If you are planning to import a car to Australia, you have to consider a lot of things, including choosing the car in the first place, and then shipping it to Australia, getting it cleared from the Customs, the requirements of permits and other paperwork, quarantine cleaning and more.
But now there is one more thing to consider – asbestos cleaning!
Notice by the Australian Border Force
The Australian Border Force (ABF) has issued a notice reminding car enthusiasts as well as people who import cars and their parts that Australia will have zero tolerance for asbestos. Not only cars but any product with any level of asbestos, irrespective of age, is banned from import to or use in Australia.
Thus, it is the duty of importers to make sure that their imported goods don’t contain asbestos.
Importers should obtain adequate information, before shipment, if they are unsure of any asbestos content or parts accompanying the primary item of import are a risk or if asbestos existed at any point in the process of supply.
If adequate assurance is not provided by the information presented, the ABF will need importers to conduct testing as well as certification in Australia.
Only certification from a NATA accredited laboratory will be accepted by the ABF to conduct asbestos testing in Australia that guarantees that asbestos was not found.
Discovery of Asbestos in Gaskets and Brake Pads
Lately, the ABF has discovered asbestos in a lot of motor vehicles and their parts, including gaskets and brake pads. Recent findings include a 1981 Chevrolet Corvette (water pump, gasket and brake pads), a 1963 Ford Falcon (gasket) and the brake pads of an electric scooter, golf buggies, a 1971 Mazda RX-2 and a 1954 BAS Bantam motorcycle.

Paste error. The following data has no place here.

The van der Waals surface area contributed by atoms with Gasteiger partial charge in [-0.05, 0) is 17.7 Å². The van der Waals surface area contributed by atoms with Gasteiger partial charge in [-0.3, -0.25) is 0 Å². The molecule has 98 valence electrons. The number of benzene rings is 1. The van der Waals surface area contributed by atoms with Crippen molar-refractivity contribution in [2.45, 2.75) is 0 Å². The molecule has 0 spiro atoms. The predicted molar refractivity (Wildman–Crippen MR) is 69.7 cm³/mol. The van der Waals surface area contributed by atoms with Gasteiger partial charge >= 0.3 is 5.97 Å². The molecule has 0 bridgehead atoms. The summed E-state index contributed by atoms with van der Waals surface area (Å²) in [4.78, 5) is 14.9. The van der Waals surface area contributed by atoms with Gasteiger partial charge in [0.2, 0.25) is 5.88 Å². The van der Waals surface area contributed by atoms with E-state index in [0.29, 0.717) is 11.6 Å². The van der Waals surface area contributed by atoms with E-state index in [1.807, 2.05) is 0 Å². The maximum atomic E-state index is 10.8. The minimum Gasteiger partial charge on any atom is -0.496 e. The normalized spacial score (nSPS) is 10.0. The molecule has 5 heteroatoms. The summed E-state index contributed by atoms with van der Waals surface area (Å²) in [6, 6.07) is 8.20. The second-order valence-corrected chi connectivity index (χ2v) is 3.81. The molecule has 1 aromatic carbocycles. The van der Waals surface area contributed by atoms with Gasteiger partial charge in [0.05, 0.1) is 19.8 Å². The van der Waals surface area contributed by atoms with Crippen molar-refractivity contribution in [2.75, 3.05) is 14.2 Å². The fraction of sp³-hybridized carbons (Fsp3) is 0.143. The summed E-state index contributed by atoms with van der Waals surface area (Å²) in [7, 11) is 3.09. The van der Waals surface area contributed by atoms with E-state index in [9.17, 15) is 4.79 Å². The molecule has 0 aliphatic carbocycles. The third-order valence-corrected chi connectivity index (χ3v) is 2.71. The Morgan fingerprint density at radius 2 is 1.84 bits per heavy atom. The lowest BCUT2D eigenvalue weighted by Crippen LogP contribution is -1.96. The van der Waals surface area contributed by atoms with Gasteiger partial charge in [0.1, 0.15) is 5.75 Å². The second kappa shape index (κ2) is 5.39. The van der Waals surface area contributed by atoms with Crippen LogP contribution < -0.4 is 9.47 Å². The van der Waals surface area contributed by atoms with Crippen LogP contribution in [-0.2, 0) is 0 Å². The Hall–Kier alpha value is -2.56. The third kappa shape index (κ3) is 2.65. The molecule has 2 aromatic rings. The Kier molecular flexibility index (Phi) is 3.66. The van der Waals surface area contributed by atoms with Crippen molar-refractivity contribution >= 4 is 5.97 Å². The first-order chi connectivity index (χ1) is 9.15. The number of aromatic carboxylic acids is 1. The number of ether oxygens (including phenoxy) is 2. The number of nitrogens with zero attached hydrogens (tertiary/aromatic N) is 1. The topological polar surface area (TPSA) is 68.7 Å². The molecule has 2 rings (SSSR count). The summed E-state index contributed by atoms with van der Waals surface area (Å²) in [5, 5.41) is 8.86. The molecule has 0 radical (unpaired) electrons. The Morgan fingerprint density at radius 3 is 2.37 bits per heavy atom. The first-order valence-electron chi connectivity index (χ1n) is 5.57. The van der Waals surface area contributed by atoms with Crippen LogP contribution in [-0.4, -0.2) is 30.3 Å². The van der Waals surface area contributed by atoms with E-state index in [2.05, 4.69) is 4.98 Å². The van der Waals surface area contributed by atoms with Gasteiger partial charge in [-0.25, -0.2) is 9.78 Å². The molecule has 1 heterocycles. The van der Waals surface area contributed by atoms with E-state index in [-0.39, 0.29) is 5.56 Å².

It makes no difference how old the car is or what kind it is – if it’s suspected to contain asbestos, they will request assurances from the importer to make sure that it doesn’t. So, if you have already imported a car, contact Dazmac for cleaning & testing asbestos in old cars.
In many countries, there are only a few or no restrictions on the usage and supply of asbestos. In some countries, local standards may even categorise goods as “asbestos-free” when actually low quantities of asbestos are present.
Unknowing Import of Asbestos-containing Goods
Several items containing asbestos can be ordered online and will usually claim to be “asbestos-free”, even if they actually contain asbestos. Because of this, asbestos can be unknowingly and unintentionally imported to Australia, in new products too.
Objectives of ABF
The ban on asbestos and activities related to it are not meant for imposing undue inconvenience or cost to vehicle importers. Finding, stopping and testing high-risk items are important parts of safeguarding importers and the larger community from the huge dangers of asbestos.
Another objective is also to ensure importers have knowledge of their obligations so that it can be sure that items don’t contain asbestos before reaching Australia.
Items held at the border for asbestos testing can result into delays and considerable costs to importers, including that of storage of goods when testing is performed. The possibility of these unnecessary costs can be reduced by making sure your cars don’t contain asbestos before they arrive in the country.
If you are planning to import a car or part, know about the assurances you require and needs for testing for asbestos here.
Know more about car imports at https://www.dazmac.com.au/American-car-imports.html.
There may be an infrequent older motor vehicle which does contain one or more asbestos parts. In that case, there may an extra cost to check/remove those components either before export or at the time of import at a Section 15A Customs warehouse with the help of licensed mechanics. The arrangements for this can be made if needed at all major Australian ports.